Although he is best known to Far Out readers for his minimalist solo work along with efforts with stadium rockers U2 and David Bowie, Brian Eno is an avant-gardist of the highest order. It’s not the work that drives him, but the art process has stimulated and interested him all this time.
Eno has kept himself busy over the years, whether it’s touring as part of Roxy Music, or “Enossifying” a Genesis track at Peter Gabriel’s request. He also designed a set of cards that offered as a guide to him through dense times, and was more relaxed.
“The Oblique Strategies evolved from me being in a number of working situations when panic, particularly in studios, tended to make me quickly forget that there were others ways of working,” said Eno in a 1980 radio interview, “And that there were tangential ways of attacking problems that were in many senses more interesting than the direct head-on approach.”
Centred on the aphorisms that can solve or destroy a work situation, the cards hold such messages as “honour thy error as a hidden intention”, “state the problem in words as clearly as possible”, “remember those quiet evenings”, “once the search is in progress, something will be found”, “work at a different speed” and “look closely at the most embarrassing details and amplify them”.
Physically, they are presented in a deck of 7-by-9cm printed cards in a black box. And although the game doesn’t hold a set of rules per se, the function of the exercise is to encourage artists to continue working down their perilous path. In other words, they act as a friend at a time of great need.
Eno has always tailored philosophies to suit the work at play. During the recording of The Joshua Tree, he claims he tried to burn a tape in the hope of getting a more vital performance from the band. He was caught in the act, but at least his intentions were pure. Indeed, he persuaded U2 to abandon their rock image on the excellent Original Soundtracks 1 album, giving Eno and U2 the chance to explore other avenues the rock genre prohibited them from performing. Only once do the band return to the melody-laced flavours of their traditional output, and it’s for the spellbinding ‘Miss Sarajevo’, a chorus-heavy anthem complete with a stunning vocal from Paravotti.
Bono must have used the Oblique Strategies cards in his time, considering that the messages are meant to help people find their purpose behind the mania and craziness that lingers in a recording process. Eno likely borrowed a couple of tips from the equally idiosyncratic David Bowie, who believed that the best way to generate great art was to push beyond the point of comfort into the realm of discomfort.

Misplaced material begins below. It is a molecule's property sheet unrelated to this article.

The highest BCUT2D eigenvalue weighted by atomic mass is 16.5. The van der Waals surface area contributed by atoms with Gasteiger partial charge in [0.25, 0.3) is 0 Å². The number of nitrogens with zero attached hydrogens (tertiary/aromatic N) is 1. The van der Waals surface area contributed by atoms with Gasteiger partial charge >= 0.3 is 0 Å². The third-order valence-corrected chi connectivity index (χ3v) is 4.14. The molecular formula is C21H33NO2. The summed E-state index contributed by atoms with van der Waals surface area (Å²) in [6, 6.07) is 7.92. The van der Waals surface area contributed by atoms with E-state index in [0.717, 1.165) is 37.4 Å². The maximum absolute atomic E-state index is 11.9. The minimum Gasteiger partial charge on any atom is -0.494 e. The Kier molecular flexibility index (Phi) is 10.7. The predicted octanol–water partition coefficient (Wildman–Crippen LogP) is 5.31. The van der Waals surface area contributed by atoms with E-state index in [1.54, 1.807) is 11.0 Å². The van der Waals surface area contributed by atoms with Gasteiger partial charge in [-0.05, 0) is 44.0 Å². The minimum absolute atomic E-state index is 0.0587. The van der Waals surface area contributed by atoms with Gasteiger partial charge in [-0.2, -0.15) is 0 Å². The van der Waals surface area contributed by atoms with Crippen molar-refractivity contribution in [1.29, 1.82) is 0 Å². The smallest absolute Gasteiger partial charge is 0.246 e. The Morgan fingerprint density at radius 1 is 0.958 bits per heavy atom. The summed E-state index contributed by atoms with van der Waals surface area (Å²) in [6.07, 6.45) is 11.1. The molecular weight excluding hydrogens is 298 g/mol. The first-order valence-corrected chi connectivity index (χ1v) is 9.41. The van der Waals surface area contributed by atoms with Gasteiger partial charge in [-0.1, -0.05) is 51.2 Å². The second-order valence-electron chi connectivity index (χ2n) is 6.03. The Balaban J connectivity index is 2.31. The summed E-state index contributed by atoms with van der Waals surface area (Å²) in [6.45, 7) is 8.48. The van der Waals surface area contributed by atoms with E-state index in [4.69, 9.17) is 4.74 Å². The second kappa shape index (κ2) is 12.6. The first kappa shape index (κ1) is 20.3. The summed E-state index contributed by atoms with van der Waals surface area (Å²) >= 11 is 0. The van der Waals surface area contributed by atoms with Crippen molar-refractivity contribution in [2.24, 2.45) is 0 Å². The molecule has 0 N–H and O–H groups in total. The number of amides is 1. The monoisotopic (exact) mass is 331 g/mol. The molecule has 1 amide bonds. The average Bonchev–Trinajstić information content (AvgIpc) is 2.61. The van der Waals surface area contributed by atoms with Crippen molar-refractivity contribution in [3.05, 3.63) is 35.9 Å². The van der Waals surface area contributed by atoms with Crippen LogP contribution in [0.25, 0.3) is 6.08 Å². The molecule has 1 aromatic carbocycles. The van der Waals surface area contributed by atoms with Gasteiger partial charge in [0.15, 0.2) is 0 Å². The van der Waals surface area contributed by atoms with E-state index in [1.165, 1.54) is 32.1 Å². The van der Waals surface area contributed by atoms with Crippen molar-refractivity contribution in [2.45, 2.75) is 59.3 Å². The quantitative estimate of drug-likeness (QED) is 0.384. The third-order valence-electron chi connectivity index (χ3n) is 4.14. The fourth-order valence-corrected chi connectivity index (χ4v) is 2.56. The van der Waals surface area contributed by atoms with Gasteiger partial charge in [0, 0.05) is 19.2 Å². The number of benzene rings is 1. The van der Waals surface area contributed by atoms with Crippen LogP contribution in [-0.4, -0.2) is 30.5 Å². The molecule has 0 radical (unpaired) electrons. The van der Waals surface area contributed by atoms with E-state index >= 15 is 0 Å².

Eno and Bowie worked on ‘Warszawa’, a probing instrumental punched up by a series of chants and scat vocals. Buoyed by the directions Bowie gave him, Eno came up with a riff that was eerie, ominous, even hymn-like, making it one of the undisputed highlights on Low. Written to evoke the energy of Poland, the song could never have come around but for Eno’s interest in exploring.
Danger leads to great art, but it can also be damaging to the artist, once they start to doubt themselves. These cards help artists recover their sense of control, and gear them to happier terrains. Eno is the first to understand the risk creativity involves: “I often get asked to come and talk at art schools,” he revealed, “And I rarely get asked back, because the first thing I always say is, ‘I’m here to persuade you not to have a job.’”
The best way to be truthful to an artistic endeavour is to commit to it with everything at their disposal. The Stone Roses took that dive in the late 1980s when they collectively decided to give up their day jobs to focus on the music at hand. John Lennon gave Paul McCartney a firm ultimatum, leading the bassist to quit his job for the band, much to the supposed chagrin of his father. This likely explains why he released the Oblique Strategy cards in 1975. The whole purpose of the exercise is to comfort artists, who have taken the ultimate plunge and jumped out of convention into a more abstract world. Coldplay took that dive into the world of art-rock in 2008 to create Viva la Vida or Death and All His Friends, an orchestral work that seeped in the importance of the here and now. Naturally, they asked Eno to look over the process.
Because that’s precisely what art is: it’s a process. The product only holds so much value, barring the commercial one, and if the journey to the final point isn’t worthwhile, then what’s the point?